- You see rising EC levels: A climbing level is a sign that your plants drink more water than nutrients. Add more water to dilute and balance the nutrient solution. Watch for signs like burnt leaf tips or slowed growth; they could tell you it’s time to start over with a fresh mix.
Now that you know how EC can be used, let’s look at how you can measure it.
Besides my DIY hydroponic garden, I also have two smaller countertop hydroponic systems.
How to measure EC levels in your nutrient solution
To measure the concentration of salts or nutrients, you need a special device called an EC meter. Today, most devices measure both pH and EC.
Measuring is as easy as dipping the probe in the nutrient solution and observing the reading.
Devices come in different shapes and forms, from handheld pens to wall-mounted digital control panels.
I will write an article about the EC meter I chose and why. But for now, I will point out two important points:
- Calibrate before use: Use a pH-neutral solution like distilled water (not tap water) and calibrate your EC meter to show a perfect pH 7 for neutral before measuring your tank’s nutrient level.
- Store properly: Some EC meters should be stored dry, while others must be covered directly after use. Read and follow the instruction manual carefully.
By now, you probably think EC is the answer to all kinds of problems. You are not wrong, but there are also limitations.
What are the limitations of EC in hydroponics
There are four limitations you should be aware of:
- It does not tell us everything: EC gives us an indication of nutrient strength, but it does not tell us which nutrients are present or missing.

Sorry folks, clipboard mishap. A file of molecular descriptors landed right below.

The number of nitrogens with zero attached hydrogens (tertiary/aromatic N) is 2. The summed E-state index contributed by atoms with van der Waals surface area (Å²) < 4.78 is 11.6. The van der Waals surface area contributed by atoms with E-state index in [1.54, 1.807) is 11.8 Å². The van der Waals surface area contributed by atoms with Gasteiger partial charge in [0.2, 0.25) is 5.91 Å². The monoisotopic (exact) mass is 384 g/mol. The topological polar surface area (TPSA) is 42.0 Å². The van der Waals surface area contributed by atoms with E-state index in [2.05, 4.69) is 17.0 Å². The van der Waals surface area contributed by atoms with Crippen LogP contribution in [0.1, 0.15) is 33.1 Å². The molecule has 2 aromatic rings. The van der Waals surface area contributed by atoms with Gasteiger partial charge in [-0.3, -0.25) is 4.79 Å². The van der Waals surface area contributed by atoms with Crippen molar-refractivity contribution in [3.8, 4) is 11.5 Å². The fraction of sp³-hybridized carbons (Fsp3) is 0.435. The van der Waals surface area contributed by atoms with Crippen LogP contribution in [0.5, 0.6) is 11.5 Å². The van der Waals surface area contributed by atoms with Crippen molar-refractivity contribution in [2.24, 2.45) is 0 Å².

- Changing plant needs: Plants have different nutrient needs at various stages of growth. EC does not adjust automatically, so we have to.
- Water quality matters: The quality of your water can impact EC readings. Start by measuring your water for a baseline.
- Only measures electrically conducive minerals: EC does not give a complete measure as it only measures dissolved minerals that conduct electricity.
Next, we look at TDS and PPM – two terms you have probably already encountered.
Measuring the EC vs TDS and PPM?
Same, same, but different come to mind. A bit like different units for measuring distance – kilometers, miles, and meters all measure length, but they are not the same.
Electric Conductivity (EC):
- As you know by now, EC measures how well water can carry an electrical current to indicate nutrient strength.
- It’s measured in units called Siemens or millisiemens per centimeter.
Total Dissolved Solids (TDS):
- TDS counts all the dissolved stuff in the water, not just nutrient ions that conduct electricity.
- It is often measured in parts per million (PPM).
Parts Per Million (PPM):
- PPM is a way to express the concentration of dissolved substances in water (including nutrients).
- It is a unit used to measure TDS but can also apply to EC measurements.
These terms tend to be used interchangeably, but they are not identical.
But enough semantics, let us address the elephant in the room: does EC equal nutritional value?
Is the EC value the same as the nutritional value?
The short answer is no. It is important to distinguish between nutritional strength and value or content.
EC gives you a useful measure of the nutrient strength in your hydroponic solution. But it does not tell you the exact nutritional content or value.